In 1999, U of M professor Hymie Rubenstein distributed to Winnipeg School Board members a flyer that read “18 Myths spread by Gay and Lesbian activists.” Representatives of the student union took offense and asked the University administration to determine whether Rubenstein had violated the Manitoba Human Rights Code. The University President’s office responded by stating that Professor Rubenstein’s actions did not fall under U of M regulations because he was not conducting University business at the time. Later, the University’s Vice-President (Academic) took a stand upholding the rights to express one's views, stating: "This is a principle on which the University must not compromise . . .It is my responsibility as an officer of the University of Manitoba to ensure that this forum of free expression remains a hallmark of our society and University community."
The University of Manitoba Students Union (UMSU) in its Bylaw Manual states in Bylaw #1030(1): “All Campaign Materials (unless exempted under 1030(2) or 1030(3)) must be approved by the CRO [Chief Returning Officer] before they may be used in a campaign.”” (.
According to Policy #2016, UMSU does not approve posters that are “discriminatory or derogatory towards any person based on the characteristics listed in section 9(2) of the Manitoba Human Rights Code” or that violate University policies (e.g., the RWLE Policy’s prohibition on discrimination and harassment). “Discrimination” and “harassment” have the same definition in this document as given in the RWLE Procedure document (see Section 1). In addition, rejected posters can be appealed to the UMSU Executive Committee, meaning that UMSU decides what counts as discriminatory or harassing.
The UMSU’s Policy #2009 protects students from “discrimination” and “harassment” on three grounds: violations of the Human Rights Code, sexual harassment and personal harrassment. Policy #2009 specifically “does not condone behaviour that is likely to undermine the dignity, self-esteem or productivity” of UMSU members.
Policy #2005 states:
UMSU shall attempt to work with event organizers of ‘high-risk’ UMSU-supported events … to improve patron, staff and public safety, but reserves the right to refuse to work on any event or with any event organizer that is taking unnecessary risks.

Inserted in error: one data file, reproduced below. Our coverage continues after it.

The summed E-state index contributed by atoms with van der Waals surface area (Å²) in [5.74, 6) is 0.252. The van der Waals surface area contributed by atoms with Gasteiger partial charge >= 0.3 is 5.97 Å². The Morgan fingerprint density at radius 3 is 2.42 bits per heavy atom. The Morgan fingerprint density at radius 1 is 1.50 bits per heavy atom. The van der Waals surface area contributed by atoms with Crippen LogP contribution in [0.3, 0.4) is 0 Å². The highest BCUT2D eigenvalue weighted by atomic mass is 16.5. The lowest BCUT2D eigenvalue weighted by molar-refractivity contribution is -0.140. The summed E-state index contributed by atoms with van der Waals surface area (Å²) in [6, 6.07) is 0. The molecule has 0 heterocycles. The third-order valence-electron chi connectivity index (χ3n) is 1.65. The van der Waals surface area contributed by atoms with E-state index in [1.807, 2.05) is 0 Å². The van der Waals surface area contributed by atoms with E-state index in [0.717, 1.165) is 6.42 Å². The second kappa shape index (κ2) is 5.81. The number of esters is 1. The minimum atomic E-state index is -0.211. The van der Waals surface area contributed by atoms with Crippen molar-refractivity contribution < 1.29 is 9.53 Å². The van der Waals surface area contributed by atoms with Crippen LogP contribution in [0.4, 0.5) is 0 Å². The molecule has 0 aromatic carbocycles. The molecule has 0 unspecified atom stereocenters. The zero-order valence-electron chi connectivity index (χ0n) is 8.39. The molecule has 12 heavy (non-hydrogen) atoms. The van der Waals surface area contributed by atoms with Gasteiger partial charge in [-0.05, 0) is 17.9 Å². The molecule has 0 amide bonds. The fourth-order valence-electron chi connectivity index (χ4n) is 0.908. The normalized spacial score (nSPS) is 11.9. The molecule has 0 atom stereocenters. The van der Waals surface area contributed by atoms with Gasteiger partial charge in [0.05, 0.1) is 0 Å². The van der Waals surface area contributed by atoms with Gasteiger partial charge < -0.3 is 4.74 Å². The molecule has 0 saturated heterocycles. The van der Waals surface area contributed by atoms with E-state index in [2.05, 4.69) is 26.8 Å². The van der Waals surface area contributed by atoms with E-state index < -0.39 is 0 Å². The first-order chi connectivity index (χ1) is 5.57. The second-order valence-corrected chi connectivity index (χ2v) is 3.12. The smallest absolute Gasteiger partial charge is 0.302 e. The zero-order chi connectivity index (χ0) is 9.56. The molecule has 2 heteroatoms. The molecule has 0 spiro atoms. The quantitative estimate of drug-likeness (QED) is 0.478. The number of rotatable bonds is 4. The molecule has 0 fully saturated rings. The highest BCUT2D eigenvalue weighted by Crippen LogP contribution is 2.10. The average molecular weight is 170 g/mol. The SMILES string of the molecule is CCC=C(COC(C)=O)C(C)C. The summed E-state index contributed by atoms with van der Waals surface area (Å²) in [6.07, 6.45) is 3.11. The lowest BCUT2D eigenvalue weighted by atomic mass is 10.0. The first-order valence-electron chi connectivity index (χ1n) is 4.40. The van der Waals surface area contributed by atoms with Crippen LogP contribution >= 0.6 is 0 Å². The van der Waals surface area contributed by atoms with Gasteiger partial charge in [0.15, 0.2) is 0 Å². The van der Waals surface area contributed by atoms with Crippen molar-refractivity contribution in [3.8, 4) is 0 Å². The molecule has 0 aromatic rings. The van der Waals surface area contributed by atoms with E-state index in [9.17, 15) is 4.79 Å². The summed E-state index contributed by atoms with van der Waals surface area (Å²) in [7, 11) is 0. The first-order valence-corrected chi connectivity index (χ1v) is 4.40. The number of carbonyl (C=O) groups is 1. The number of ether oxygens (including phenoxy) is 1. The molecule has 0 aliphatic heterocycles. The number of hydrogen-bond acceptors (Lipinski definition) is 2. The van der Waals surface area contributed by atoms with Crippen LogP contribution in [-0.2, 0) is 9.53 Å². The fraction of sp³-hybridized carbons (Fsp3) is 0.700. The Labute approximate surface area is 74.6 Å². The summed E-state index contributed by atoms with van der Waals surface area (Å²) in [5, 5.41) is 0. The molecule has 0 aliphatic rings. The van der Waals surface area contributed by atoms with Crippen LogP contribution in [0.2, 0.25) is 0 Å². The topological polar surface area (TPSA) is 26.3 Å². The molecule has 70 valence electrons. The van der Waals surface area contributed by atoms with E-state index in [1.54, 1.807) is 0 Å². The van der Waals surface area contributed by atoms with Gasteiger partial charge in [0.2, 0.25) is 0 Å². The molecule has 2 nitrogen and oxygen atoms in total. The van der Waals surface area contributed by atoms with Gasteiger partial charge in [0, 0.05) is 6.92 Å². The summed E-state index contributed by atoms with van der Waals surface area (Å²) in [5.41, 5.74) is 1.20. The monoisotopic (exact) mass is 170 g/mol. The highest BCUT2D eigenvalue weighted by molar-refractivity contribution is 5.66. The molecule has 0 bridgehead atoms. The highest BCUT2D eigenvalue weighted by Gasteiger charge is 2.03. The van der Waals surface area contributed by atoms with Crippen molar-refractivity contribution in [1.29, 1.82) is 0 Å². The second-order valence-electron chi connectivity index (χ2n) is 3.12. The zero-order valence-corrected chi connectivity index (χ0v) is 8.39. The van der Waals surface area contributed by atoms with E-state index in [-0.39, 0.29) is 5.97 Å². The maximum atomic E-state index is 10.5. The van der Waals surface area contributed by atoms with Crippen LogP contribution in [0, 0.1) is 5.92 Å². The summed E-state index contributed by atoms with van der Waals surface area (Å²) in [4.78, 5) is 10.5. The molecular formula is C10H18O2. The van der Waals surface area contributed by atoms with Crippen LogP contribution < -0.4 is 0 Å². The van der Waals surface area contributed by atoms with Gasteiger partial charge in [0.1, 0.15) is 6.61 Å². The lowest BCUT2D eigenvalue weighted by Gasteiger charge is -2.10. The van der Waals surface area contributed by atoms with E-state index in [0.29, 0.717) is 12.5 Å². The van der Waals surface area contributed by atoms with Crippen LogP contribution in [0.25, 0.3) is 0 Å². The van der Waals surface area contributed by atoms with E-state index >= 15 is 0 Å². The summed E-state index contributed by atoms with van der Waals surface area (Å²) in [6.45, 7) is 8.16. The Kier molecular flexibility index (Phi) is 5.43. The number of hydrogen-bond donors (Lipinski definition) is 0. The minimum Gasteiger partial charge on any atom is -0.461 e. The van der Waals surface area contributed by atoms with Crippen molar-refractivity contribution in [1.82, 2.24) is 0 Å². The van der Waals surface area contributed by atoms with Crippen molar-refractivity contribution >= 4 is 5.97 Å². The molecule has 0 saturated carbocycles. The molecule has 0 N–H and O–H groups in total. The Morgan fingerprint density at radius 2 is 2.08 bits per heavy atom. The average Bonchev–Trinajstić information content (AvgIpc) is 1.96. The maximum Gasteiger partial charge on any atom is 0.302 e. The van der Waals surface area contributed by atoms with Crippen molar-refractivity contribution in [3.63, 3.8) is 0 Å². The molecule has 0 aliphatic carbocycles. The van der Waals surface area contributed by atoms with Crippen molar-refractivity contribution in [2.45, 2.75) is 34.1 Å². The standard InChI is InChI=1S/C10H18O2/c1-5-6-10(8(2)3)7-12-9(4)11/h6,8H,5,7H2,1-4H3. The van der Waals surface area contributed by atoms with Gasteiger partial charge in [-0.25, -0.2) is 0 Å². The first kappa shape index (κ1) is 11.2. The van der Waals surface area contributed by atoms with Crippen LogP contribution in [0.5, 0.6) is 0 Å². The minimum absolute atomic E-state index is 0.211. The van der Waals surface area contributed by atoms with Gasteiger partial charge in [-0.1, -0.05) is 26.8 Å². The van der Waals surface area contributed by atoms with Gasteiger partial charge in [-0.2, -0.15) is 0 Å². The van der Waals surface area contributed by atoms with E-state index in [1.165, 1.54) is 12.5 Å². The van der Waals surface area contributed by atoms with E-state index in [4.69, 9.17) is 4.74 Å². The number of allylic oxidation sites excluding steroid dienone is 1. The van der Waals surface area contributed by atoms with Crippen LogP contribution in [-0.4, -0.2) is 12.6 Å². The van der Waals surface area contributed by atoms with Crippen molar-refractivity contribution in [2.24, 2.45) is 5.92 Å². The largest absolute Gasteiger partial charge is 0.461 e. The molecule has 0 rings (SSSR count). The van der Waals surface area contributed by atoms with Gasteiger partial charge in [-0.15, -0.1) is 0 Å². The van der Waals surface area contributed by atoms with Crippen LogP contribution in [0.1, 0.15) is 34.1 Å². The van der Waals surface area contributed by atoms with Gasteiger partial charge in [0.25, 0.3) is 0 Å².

When the University of Manitoba Students for a Culture of Life (UMSCL) held a Genocide Awareness Project (GAP) display in September of 2013 (see section 2 of this report), a UMSU councilor moved to revoke ratification for UMSCL after UMSU reported receiving more than 20 complaints about the display. The motion read:
WHEREAS comparisons to the holocaust, graphic and inappropriate messaging regarding abortion is taking place on campus. Creating [sic] an unsafe environment for students and is in direct opposition of Policy 2009.
BE IT RESOLVED THAT UManitoba Students for a Culture of Life be revoked of their student group status.
The motion was defeated. JCCF sent a five-page letter to UMSU explaining why UMSCL has a right to express their views freely on campus.
On April 11, 2013, UMSU Council passed a resolution to remove official student group status from Students Against Israeli Apartheid (SAIA), and to ban the club from UMSU spaces.
The resolution used Policy #2009 to justify the ban on the grounds that SAIA’s annual event, Israeli Apartheid Week, discriminates against “Zionists” which the resolution defines as a group of persons sharing “national characteristics”. Israeli Apartheid Week, which takes place at hundreds of campuses throughout North America, therefore discriminates against Zionists on the basis of their “national characteristics,” according to the resolution.
The resolution was introduced despite legal advice from UMSU’s lawyer which stated the move could leave UMSU “at a significant risk of committing a breach of [their] legal obligations.”
SAIA tried again to seek ratification in September of 2013, but was again denied.
In the case of Hymie Rubenstein in 1999 (see Section 2), representatives of the student union asked the University administration to determine whether Rubenstein had violated the Manitoba Human Rights Code. In an interview, Rubenstein said "This is what political correctness is all about -- trying to censor people. This is the sort of fascism you get in universities today."